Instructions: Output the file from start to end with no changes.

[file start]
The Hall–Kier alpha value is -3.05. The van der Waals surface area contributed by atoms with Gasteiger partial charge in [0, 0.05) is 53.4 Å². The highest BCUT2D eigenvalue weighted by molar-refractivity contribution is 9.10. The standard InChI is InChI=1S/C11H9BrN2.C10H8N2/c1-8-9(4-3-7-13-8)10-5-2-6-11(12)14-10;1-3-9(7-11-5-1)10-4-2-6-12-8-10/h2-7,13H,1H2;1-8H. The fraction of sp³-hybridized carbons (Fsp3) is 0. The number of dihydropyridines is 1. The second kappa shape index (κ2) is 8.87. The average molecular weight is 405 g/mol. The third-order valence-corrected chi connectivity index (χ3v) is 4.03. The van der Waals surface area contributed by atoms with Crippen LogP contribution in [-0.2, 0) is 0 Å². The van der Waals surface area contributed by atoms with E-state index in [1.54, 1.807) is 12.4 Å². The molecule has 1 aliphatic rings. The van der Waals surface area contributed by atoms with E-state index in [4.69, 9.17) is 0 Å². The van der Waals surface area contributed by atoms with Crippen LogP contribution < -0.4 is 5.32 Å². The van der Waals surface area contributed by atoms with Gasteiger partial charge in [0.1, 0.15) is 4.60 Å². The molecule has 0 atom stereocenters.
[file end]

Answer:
The Hall–Kier alpha value is -3.05. The van der Waals surface area contributed by atoms with Gasteiger partial charge in [0, 0.05) is 53.4 Å². The highest BCUT2D eigenvalue weighted by molar-refractivity contribution is 9.10. The standard InChI is InChI=1S/C11H9BrN2.C10H8N2/c1-8-9(4-3-7-13-8)10-5-2-6-11(12)14-10;1-3-9(7-11-5-1)10-4-2-6-12-8-10/h2-7,13H,1H2;1-8H. The fraction of sp³-hybridized carbons (Fsp3) is 0. The number of dihydropyridines is 1. The second kappa shape index (κ2) is 8.87. The average molecular weight is 405 g/mol. The third-order valence-corrected chi connectivity index (χ3v) is 4.03. The van der Waals surface area contributed by atoms with Crippen LogP contribution in [-0.2, 0) is 0 Å². The van der Waals surface area contributed by atoms with E-state index in [1.54, 1.807) is 12.4 Å². The molecule has 1 aliphatic rings. The van der Waals surface area contributed by atoms with E-state index in [4.69, 9.17) is 0 Å². The van der Waals surface area contributed by atoms with Crippen LogP contribution < -0.4 is 5.32 Å². The van der Waals surface area contributed by atoms with Gasteiger partial charge in [0.1, 0.15) is 4.60 Å². The molecule has 0 atom stereocenters.